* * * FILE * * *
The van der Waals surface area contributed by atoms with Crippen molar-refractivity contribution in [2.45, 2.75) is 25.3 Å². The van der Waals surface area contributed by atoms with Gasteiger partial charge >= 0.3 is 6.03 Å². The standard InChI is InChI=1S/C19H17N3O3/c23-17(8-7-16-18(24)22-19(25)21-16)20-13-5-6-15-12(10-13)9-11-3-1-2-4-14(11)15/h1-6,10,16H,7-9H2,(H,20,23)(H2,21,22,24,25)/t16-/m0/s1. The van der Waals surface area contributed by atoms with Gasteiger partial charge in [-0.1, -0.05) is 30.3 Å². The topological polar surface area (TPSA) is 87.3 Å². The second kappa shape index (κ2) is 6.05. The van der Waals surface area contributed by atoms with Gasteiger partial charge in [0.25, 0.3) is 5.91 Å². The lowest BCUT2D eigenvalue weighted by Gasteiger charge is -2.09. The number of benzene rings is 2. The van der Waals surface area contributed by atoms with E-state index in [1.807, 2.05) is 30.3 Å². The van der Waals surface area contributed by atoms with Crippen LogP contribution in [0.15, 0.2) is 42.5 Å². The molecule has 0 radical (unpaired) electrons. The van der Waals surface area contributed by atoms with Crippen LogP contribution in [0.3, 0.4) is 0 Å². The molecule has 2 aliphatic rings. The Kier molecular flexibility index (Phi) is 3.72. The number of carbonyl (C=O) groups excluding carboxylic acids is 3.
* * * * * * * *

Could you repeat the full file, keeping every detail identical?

The van der Waals surface area contributed by atoms with Crippen molar-refractivity contribution in [2.45, 2.75) is 25.3 Å². The van der Waals surface area contributed by atoms with Gasteiger partial charge >= 0.3 is 6.03 Å². The standard InChI is InChI=1S/C19H17N3O3/c23-17(8-7-16-18(24)22-19(25)21-16)20-13-5-6-15-12(10-13)9-11-3-1-2-4-14(11)15/h1-6,10,16H,7-9H2,(H,20,23)(H2,21,22,24,25)/t16-/m0/s1. The van der Waals surface area contributed by atoms with Gasteiger partial charge in [-0.1, -0.05) is 30.3 Å². The topological polar surface area (TPSA) is 87.3 Å². The second kappa shape index (κ2) is 6.05. The van der Waals surface area contributed by atoms with Gasteiger partial charge in [0.25, 0.3) is 5.91 Å². The lowest BCUT2D eigenvalue weighted by Gasteiger charge is -2.09. The number of benzene rings is 2. The van der Waals surface area contributed by atoms with E-state index in [1.807, 2.05) is 30.3 Å². The van der Waals surface area contributed by atoms with Crippen LogP contribution in [0.15, 0.2) is 42.5 Å². The molecule has 0 radical (unpaired) electrons. The van der Waals surface area contributed by atoms with Crippen LogP contribution in [0.3, 0.4) is 0 Å². The molecule has 2 aliphatic rings. The Kier molecular flexibility index (Phi) is 3.72. The number of carbonyl (C=O) groups excluding carboxylic acids is 3.